Opiates or opioids is a class of drugs used to treat moderate pain, which includes drugs like Hydrocodone (Vicodin), Hydromorphone (Dilaudid), Codeine, Heroin, Morphine, Oxycodone (Percocet or Oxycontin), Methadone and Meperidine (Demerol).
These drugs are known as effective painkillers that have been prescribed for the treatment of chronic, non-cancer pain, such as back pain or osteoarthritis. However, the problem is the use of these drugs is associated with dependence, misuse and withdrawal symptoms. Stopping or cutting back on these drugs after for a prolonged period may produce a number of symptoms, a condition called a withdrawal.
Managing Withdrawal Symptoms is the major challenge for people undergoing treatment as it can cause some discomfort and stimulate drug-seeking behaviour patients with chronic, non-cancer pain (CNCP) and opioid use disorder. However, recent studies have suggested detoxification as an effective strategy to complement treatment for opioid addiction:
It is important is a scenario when, according to Results from the 2019 National Survey on Drug Use and Health (NSDUH), 9.7 million Americans aged 12 or older misused prescription pain relievers in the past year compared with 745,000 people who used heroin. In 2019, the majority of the 9.3 million misusers of prescription pain relievers had misused only prescription pain relievers in the past year, but they had not used heroin.
Rapid Detoxification Methods to Treat Opioid Withdrawal
Detoxification is a healing process aims at the safe discontinuation from a substance of dependence. Depending on the severity of dependence, substance being misused, and the support available to the user, detoxification may usually take from a few days to few weeks to complete, depending on the substance being misused,
Detoxification treatments may be considered to control the intensity of any withdrawal effects while alleviating any possible side effects. However, the primary aim of the process remains to successfully accomplish the withdrawal procedure and targeting sustained abstinence of drug use.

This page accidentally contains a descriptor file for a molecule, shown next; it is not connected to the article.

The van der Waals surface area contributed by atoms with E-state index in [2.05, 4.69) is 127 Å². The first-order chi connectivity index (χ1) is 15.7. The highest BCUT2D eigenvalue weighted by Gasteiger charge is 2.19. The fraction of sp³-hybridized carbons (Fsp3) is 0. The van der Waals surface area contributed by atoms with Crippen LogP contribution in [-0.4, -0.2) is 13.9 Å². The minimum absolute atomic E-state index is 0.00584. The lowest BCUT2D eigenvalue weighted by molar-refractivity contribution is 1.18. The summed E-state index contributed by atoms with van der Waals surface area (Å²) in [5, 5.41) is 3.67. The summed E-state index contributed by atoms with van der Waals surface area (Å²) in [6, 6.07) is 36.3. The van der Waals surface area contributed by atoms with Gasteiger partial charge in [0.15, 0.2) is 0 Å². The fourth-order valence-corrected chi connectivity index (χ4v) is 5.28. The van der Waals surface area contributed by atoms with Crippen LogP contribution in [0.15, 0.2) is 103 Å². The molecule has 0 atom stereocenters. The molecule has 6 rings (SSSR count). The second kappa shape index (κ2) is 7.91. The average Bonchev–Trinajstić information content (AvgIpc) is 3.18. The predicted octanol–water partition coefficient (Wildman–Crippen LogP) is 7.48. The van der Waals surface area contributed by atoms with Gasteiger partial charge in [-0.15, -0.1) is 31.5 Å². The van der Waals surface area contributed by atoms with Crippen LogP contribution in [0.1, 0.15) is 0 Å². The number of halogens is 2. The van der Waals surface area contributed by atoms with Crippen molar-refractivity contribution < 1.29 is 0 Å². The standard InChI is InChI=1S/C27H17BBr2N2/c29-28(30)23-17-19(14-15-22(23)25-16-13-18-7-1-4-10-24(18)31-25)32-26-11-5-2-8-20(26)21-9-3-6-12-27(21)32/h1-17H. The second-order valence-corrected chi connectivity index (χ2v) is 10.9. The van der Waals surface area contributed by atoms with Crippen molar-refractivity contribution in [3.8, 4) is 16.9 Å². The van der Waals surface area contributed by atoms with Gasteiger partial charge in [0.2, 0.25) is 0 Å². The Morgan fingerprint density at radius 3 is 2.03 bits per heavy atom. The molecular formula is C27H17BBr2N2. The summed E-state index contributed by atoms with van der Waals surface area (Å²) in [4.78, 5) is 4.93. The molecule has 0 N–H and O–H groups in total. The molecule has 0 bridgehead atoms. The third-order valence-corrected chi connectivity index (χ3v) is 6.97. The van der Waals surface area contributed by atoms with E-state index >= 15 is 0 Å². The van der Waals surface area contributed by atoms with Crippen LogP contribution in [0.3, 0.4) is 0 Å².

Choosing the Right Detox for Opioid Addiction
The choice of a right strategy for detoxification from opioids is dependent on different factors, including the user’s personal preference and circumstances, degree of dependence, lifestyle and expectations, and concomitant health problems.
The majority of opioid users seek detoxification of opioid drugs (predominantly heroin). The first detox strategy for such users is to substitute opioid prescribing such as buprenorphine or methadone to attain stabilization on a controllable drug, dose and regimen.
In some cases, diamorphine (heroin) administered through injectable or intranasal delivery is also prescribed to attain stabilization. In addition, some modified forms of opioids such as morphine, dihydrocodeine and tramadol may be recommended. Generally, the drug used for maintenance is initiated for detoxification.
It is important to note that detoxification is not a conclusive treatment. In fact, it is a transitional state between abstinence, dependence and/or reduced use. It offers an opportunity for abstinence to complement other treatment modalities to reduce the recovery journey. It is seen as an effective strategy to attain an equilibrium state between the substance user’s needs and preference, methods of administration, choice of medication, and the intensity of keyworking and psychosocial programs.
Research studies suggest that pharmacological treatment can work to treat substance misuse, however it needs to be integrated with psychosocial treatment like detoxification and behavioral therapies. But, like other illnesses, patient’s willingness and cooperation are important determiners in defining the success of a treatment program. And detoxification is no different, especially when it is used to treat people battling mental health issues.
Opioid addiction can be life-threatening condition, including the risk of overdose. Overdose may lead slowed or stopped breathing, which may lead to unconsciousness and death if the overdose is not treated immediately.